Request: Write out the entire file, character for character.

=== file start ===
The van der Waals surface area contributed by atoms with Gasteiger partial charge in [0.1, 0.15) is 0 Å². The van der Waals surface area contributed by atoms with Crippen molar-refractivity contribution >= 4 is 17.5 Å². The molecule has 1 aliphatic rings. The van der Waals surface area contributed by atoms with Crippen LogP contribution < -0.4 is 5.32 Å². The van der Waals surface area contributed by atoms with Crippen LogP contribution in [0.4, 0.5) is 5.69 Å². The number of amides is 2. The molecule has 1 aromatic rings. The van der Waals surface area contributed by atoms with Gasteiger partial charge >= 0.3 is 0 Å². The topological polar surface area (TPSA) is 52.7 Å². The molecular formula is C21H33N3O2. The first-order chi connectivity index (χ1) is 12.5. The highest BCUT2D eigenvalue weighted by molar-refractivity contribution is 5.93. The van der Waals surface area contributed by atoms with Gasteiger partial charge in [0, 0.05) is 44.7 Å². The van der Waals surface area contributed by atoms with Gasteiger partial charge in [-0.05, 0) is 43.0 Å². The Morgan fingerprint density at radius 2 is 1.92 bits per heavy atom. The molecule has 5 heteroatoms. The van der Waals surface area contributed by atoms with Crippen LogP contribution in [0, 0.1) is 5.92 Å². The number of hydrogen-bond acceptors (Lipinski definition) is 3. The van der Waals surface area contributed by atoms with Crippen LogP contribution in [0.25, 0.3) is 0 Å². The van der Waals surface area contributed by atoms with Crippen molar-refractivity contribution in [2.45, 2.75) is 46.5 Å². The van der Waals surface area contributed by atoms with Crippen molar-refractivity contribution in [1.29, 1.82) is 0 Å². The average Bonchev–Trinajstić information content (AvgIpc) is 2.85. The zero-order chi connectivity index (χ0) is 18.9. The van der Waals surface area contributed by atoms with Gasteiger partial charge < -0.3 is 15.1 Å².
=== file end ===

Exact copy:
The van der Waals surface area contributed by atoms with Gasteiger partial charge in [0.1, 0.15) is 0 Å². The van der Waals surface area contributed by atoms with Crippen molar-refractivity contribution >= 4 is 17.5 Å². The molecule has 1 aliphatic rings. The van der Waals surface area contributed by atoms with Crippen LogP contribution < -0.4 is 5.32 Å². The van der Waals surface area contributed by atoms with Crippen LogP contribution in [0.4, 0.5) is 5.69 Å². The number of amides is 2. The molecule has 1 aromatic rings. The van der Waals surface area contributed by atoms with Gasteiger partial charge >= 0.3 is 0 Å². The topological polar surface area (TPSA) is 52.7 Å². The molecular formula is C21H33N3O2. The first-order chi connectivity index (χ1) is 12.5. The highest BCUT2D eigenvalue weighted by molar-refractivity contribution is 5.93. The van der Waals surface area contributed by atoms with Gasteiger partial charge in [0, 0.05) is 44.7 Å². The van der Waals surface area contributed by atoms with Gasteiger partial charge in [-0.05, 0) is 43.0 Å². The Morgan fingerprint density at radius 2 is 1.92 bits per heavy atom. The molecule has 5 heteroatoms. The van der Waals surface area contributed by atoms with Crippen LogP contribution in [0, 0.1) is 5.92 Å². The number of hydrogen-bond acceptors (Lipinski definition) is 3. The van der Waals surface area contributed by atoms with Crippen LogP contribution in [0.25, 0.3) is 0 Å². The van der Waals surface area contributed by atoms with Crippen molar-refractivity contribution in [2.45, 2.75) is 46.5 Å². The van der Waals surface area contributed by atoms with Crippen molar-refractivity contribution in [1.29, 1.82) is 0 Å². The average Bonchev–Trinajstić information content (AvgIpc) is 2.85. The zero-order chi connectivity index (χ0) is 18.9. The van der Waals surface area contributed by atoms with Gasteiger partial charge < -0.3 is 15.1 Å².